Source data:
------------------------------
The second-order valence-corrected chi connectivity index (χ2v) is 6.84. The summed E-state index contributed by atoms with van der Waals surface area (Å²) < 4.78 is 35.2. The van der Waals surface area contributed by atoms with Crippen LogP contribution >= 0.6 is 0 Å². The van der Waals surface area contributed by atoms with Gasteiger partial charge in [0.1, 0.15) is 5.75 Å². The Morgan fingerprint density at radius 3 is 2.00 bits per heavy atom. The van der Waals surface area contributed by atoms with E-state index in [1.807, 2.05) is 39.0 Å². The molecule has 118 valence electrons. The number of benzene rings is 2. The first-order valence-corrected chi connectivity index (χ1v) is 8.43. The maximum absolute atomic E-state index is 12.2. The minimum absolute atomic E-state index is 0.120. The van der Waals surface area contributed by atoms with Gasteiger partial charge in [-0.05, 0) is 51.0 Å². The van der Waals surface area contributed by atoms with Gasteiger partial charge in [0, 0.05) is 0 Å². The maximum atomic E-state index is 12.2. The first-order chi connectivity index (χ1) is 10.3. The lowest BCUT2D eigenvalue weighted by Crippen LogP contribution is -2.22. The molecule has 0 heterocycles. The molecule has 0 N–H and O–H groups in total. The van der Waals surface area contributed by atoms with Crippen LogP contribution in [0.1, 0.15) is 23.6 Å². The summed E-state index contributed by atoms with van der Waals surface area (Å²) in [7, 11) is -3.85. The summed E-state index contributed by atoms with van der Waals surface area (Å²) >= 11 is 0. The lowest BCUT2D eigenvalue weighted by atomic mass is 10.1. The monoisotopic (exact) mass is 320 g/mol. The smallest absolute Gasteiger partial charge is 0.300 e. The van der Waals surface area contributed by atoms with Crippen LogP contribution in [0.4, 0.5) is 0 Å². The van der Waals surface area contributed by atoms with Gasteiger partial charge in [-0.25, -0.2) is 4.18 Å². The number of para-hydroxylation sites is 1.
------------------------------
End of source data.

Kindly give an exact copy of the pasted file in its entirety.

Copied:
The second-order valence-corrected chi connectivity index (χ2v) is 6.84. The summed E-state index contributed by atoms with van der Waals surface area (Å²) < 4.78 is 35.2. The van der Waals surface area contributed by atoms with Crippen LogP contribution >= 0.6 is 0 Å². The van der Waals surface area contributed by atoms with Gasteiger partial charge in [0.1, 0.15) is 5.75 Å². The Morgan fingerprint density at radius 3 is 2.00 bits per heavy atom. The van der Waals surface area contributed by atoms with E-state index in [1.807, 2.05) is 39.0 Å². The molecule has 118 valence electrons. The number of benzene rings is 2. The first-order valence-corrected chi connectivity index (χ1v) is 8.43. The maximum absolute atomic E-state index is 12.2. The minimum absolute atomic E-state index is 0.120. The van der Waals surface area contributed by atoms with Gasteiger partial charge in [-0.05, 0) is 51.0 Å². The van der Waals surface area contributed by atoms with Gasteiger partial charge in [0, 0.05) is 0 Å². The maximum atomic E-state index is 12.2. The first-order chi connectivity index (χ1) is 10.3. The lowest BCUT2D eigenvalue weighted by Crippen LogP contribution is -2.22. The molecule has 0 heterocycles. The molecule has 0 N–H and O–H groups in total. The van der Waals surface area contributed by atoms with Crippen LogP contribution in [0.1, 0.15) is 23.6 Å². The summed E-state index contributed by atoms with van der Waals surface area (Å²) in [7, 11) is -3.85. The summed E-state index contributed by atoms with van der Waals surface area (Å²) >= 11 is 0. The lowest BCUT2D eigenvalue weighted by atomic mass is 10.1. The monoisotopic (exact) mass is 320 g/mol. The smallest absolute Gasteiger partial charge is 0.300 e. The van der Waals surface area contributed by atoms with Crippen LogP contribution in [0.4, 0.5) is 0 Å². The van der Waals surface area contributed by atoms with Gasteiger partial charge in [-0.25, -0.2) is 4.18 Å². The number of para-hydroxylation sites is 1.